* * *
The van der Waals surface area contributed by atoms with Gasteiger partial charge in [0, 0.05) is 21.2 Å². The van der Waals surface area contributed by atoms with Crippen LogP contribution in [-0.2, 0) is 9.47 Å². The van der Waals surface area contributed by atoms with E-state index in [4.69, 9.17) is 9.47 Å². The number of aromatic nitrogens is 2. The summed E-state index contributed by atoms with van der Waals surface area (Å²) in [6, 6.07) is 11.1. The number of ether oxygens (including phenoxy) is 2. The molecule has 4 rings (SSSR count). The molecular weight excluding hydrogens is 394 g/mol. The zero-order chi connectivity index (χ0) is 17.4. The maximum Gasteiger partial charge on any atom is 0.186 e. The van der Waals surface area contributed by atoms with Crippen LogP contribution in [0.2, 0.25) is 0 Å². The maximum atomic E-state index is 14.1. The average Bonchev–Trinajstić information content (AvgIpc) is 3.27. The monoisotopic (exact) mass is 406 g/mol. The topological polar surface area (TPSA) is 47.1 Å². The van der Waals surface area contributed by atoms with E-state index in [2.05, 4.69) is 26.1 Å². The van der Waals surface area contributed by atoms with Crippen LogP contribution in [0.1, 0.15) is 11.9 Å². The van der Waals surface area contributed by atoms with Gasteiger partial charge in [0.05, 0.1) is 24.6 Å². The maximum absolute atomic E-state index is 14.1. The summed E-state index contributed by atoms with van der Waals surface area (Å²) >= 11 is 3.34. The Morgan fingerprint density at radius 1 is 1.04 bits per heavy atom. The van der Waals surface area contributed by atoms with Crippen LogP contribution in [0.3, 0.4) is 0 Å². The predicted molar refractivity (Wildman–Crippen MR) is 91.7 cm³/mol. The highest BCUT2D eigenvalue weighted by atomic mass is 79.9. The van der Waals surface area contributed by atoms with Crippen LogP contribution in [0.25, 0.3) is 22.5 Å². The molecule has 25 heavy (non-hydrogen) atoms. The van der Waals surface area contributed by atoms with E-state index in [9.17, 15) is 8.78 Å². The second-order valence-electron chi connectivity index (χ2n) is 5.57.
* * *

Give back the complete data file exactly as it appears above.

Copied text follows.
The van der Waals surface area contributed by atoms with Gasteiger partial charge in [0, 0.05) is 21.2 Å². The van der Waals surface area contributed by atoms with Crippen LogP contribution in [-0.2, 0) is 9.47 Å². The van der Waals surface area contributed by atoms with E-state index in [4.69, 9.17) is 9.47 Å². The number of aromatic nitrogens is 2. The summed E-state index contributed by atoms with van der Waals surface area (Å²) in [6, 6.07) is 11.1. The number of ether oxygens (including phenoxy) is 2. The molecule has 4 rings (SSSR count). The molecular weight excluding hydrogens is 394 g/mol. The zero-order chi connectivity index (χ0) is 17.4. The maximum Gasteiger partial charge on any atom is 0.186 e. The van der Waals surface area contributed by atoms with Crippen LogP contribution in [0.2, 0.25) is 0 Å². The maximum atomic E-state index is 14.1. The average Bonchev–Trinajstić information content (AvgIpc) is 3.27. The monoisotopic (exact) mass is 406 g/mol. The topological polar surface area (TPSA) is 47.1 Å². The van der Waals surface area contributed by atoms with E-state index in [2.05, 4.69) is 26.1 Å². The van der Waals surface area contributed by atoms with Crippen LogP contribution in [0.1, 0.15) is 11.9 Å². The van der Waals surface area contributed by atoms with Gasteiger partial charge in [0.05, 0.1) is 24.6 Å². The maximum absolute atomic E-state index is 14.1. The summed E-state index contributed by atoms with van der Waals surface area (Å²) >= 11 is 3.34. The Morgan fingerprint density at radius 1 is 1.04 bits per heavy atom. The van der Waals surface area contributed by atoms with Crippen LogP contribution in [0.3, 0.4) is 0 Å². The predicted molar refractivity (Wildman–Crippen MR) is 91.7 cm³/mol. The highest BCUT2D eigenvalue weighted by atomic mass is 79.9. The van der Waals surface area contributed by atoms with Crippen LogP contribution in [0.25, 0.3) is 22.5 Å². The molecule has 25 heavy (non-hydrogen) atoms. The van der Waals surface area contributed by atoms with E-state index in [9.17, 15) is 8.78 Å². The second-order valence-electron chi connectivity index (χ2n) is 5.57.